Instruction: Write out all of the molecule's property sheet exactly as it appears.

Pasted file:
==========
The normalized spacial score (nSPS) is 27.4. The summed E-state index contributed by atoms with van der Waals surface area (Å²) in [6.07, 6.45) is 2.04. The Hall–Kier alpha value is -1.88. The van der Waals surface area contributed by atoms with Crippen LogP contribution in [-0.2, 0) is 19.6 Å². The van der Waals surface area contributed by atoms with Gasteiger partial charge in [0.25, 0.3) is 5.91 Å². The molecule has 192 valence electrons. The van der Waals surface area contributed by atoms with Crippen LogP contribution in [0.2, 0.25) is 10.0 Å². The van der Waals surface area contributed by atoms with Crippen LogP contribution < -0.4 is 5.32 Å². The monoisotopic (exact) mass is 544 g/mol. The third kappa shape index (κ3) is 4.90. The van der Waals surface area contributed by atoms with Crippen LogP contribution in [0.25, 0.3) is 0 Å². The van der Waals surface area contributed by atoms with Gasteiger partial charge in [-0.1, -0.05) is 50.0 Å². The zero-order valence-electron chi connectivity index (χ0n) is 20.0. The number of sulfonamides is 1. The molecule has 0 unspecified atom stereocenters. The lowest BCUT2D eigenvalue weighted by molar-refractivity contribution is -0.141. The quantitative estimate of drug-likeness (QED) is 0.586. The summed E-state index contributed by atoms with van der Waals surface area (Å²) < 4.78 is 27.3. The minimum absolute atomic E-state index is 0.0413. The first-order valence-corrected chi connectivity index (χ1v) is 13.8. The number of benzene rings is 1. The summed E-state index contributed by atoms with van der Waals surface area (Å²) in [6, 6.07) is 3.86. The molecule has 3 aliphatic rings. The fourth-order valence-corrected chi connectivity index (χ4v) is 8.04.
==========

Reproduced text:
The normalized spacial score (nSPS) is 27.4. The summed E-state index contributed by atoms with van der Waals surface area (Å²) in [6.07, 6.45) is 2.04. The Hall–Kier alpha value is -1.88. The van der Waals surface area contributed by atoms with Crippen LogP contribution in [-0.2, 0) is 19.6 Å². The van der Waals surface area contributed by atoms with Gasteiger partial charge in [0.25, 0.3) is 5.91 Å². The molecule has 192 valence electrons. The van der Waals surface area contributed by atoms with Crippen LogP contribution in [0.2, 0.25) is 10.0 Å². The van der Waals surface area contributed by atoms with Crippen LogP contribution < -0.4 is 5.32 Å². The monoisotopic (exact) mass is 544 g/mol. The third kappa shape index (κ3) is 4.90. The van der Waals surface area contributed by atoms with Crippen LogP contribution in [0.25, 0.3) is 0 Å². The van der Waals surface area contributed by atoms with Gasteiger partial charge in [-0.1, -0.05) is 50.0 Å². The zero-order valence-electron chi connectivity index (χ0n) is 20.0. The number of sulfonamides is 1. The molecule has 0 unspecified atom stereocenters. The lowest BCUT2D eigenvalue weighted by molar-refractivity contribution is -0.141. The quantitative estimate of drug-likeness (QED) is 0.586. The summed E-state index contributed by atoms with van der Waals surface area (Å²) < 4.78 is 27.3. The minimum absolute atomic E-state index is 0.0413. The first-order valence-corrected chi connectivity index (χ1v) is 13.8. The number of benzene rings is 1. The summed E-state index contributed by atoms with van der Waals surface area (Å²) in [6, 6.07) is 3.86. The molecule has 3 aliphatic rings. The fourth-order valence-corrected chi connectivity index (χ4v) is 8.04.